The Scottish Greens could leave the Government if the new SNP leader “attacks and unravels” the policies of the Bute House Agreement, Patrick Harvie has warned.
The party is holding its conference amid speculation the power-share will not survive the race to succeed Nicola Sturgeon.
The Scottish Greens co-leader said any new leader would have to share their values or the deal would come to an end.
The Bute House Agreement sees the Greens support the SNP at Holyrood in return for policy commitments and cabinet positions.
Harvie, the active travel minister, said his party wanted to continue the agreement and he would “regret” if it came to an end.
But of the three SNP leadership contenders, only Humza Yousaf has vowed to continue the deal.
Harvie told STV News: “The Scottish Greens remain committed to fulfilling the Bute House Agreement.
“That’s a political cooperation agreement, not just between party leaders or co-leaders, but it was developed and negotiated between the parties and signed off by the party membership, both the Scottish Greens and SNP.
“We remain committed to that, not just the policies within that, but the progressive values it’s built on.”
He added: “But if [the SNP] were to nominate a first minister who doesn’t share those progressive values or who wanted to attack and unravel the good and progressive policies that are in that agreement they would effectively be bringing it to an end.”
The Scottish minister said he didn’t think that would ultimately happen, saying the agreement has been of “clear value” to both parties.
However, the Greens said that support is contingent on policy agreement with the SNP.
The party previously warned they would not support the incoming SNP leader if they did not challenge the UK Government’s decision to block Scotland’s gender reforms.
Kate Forbes has said she would look at any legal advice before challenging the UK Government and said she would have voted against the bill if she wasn’t on maternity leave.
Regan meanwhile resigned over her opposition to the bill.
Yousaf was steadfast in his support of gender reforms and had vowed to take the UK Government to court, but this week said he wouldn’t if he was advised the Scottish Government would lose the case.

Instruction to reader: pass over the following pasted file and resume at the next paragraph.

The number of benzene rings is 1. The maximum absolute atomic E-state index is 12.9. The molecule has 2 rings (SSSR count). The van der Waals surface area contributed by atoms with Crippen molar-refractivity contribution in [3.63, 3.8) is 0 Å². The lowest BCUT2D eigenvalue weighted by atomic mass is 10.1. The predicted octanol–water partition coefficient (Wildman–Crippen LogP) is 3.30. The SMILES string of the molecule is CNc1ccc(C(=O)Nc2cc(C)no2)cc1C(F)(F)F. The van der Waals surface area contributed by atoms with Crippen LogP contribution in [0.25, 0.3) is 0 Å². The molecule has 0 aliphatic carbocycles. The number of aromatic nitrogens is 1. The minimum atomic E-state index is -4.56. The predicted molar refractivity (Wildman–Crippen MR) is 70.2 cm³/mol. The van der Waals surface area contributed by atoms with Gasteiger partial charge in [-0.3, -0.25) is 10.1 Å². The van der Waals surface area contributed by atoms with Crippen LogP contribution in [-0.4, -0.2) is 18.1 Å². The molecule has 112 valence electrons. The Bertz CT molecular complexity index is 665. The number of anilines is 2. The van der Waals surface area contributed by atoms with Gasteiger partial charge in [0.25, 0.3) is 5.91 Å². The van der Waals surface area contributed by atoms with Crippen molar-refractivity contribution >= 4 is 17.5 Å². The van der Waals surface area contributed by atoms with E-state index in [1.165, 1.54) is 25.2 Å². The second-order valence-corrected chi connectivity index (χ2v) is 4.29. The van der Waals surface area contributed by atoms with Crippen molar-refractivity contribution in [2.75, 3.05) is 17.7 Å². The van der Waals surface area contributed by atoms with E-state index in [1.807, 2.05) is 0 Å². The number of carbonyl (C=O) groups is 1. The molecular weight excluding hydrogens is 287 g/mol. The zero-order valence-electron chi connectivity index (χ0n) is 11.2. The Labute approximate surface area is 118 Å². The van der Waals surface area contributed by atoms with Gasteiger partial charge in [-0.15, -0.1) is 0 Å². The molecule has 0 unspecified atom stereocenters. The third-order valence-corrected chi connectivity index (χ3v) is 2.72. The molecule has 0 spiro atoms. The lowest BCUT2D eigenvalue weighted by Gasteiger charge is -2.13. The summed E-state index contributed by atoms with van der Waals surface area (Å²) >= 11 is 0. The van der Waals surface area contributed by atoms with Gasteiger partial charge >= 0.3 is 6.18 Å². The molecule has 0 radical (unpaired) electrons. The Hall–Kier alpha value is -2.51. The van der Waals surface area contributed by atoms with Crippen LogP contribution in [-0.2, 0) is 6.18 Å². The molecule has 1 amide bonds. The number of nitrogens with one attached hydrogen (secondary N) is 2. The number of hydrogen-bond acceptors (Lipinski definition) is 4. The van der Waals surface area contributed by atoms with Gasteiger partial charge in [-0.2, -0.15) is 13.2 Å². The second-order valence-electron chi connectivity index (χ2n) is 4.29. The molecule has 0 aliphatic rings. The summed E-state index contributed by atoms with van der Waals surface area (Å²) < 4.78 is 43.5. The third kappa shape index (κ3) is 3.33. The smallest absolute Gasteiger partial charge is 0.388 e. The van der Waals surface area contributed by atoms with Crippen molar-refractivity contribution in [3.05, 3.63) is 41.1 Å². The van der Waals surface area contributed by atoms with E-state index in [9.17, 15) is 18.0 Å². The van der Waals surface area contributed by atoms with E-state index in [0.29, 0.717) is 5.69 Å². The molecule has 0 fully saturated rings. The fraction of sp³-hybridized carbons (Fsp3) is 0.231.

Harvie said it was important any SNP leader challenged the UK Government on the decision.
He said: “I think we do need to challenge the abuse of the Section 35 power and yes of course, when you go into court you need to take legal advice, and it would be silly not to listen to it.
“But I think it would be an unrealistic scenario to be imagining that legal advice would be telling us that we wouldn’t have a chance.
“The legal arguments the UK Government is relying on are blown out of the water by their own consultation document just a few years earlier.”
Regan, the former community safety minister, said she would not take the UK Government to court over the issue.
In February, she said she was not afraid to pull out of the agreement with the Greens.
But she said she is willing to work with the Greens, saying she had contacted all the pro-independence party leaders.
She said the Greens were the only ones not to call her back.
Asked if he would get in touch with Regan, Harvie said: “Ash has been repeatedly claiming on television she’s spoken to us and that we’re very enthusiastic about her plans but that’s simply not true and I regret the fact she chose to misrepresent us in that way.
“She left a slightly garbled voicemail on my phone that didn’t really to be asking anything specific.
“But look, she knows where we are if she wants to contact us formally if she wants to.
“She hasn’t chosen to other than that slightly confused voicemail so I’m not entirely sure what she’s asking.”
Regan has been approached for comment.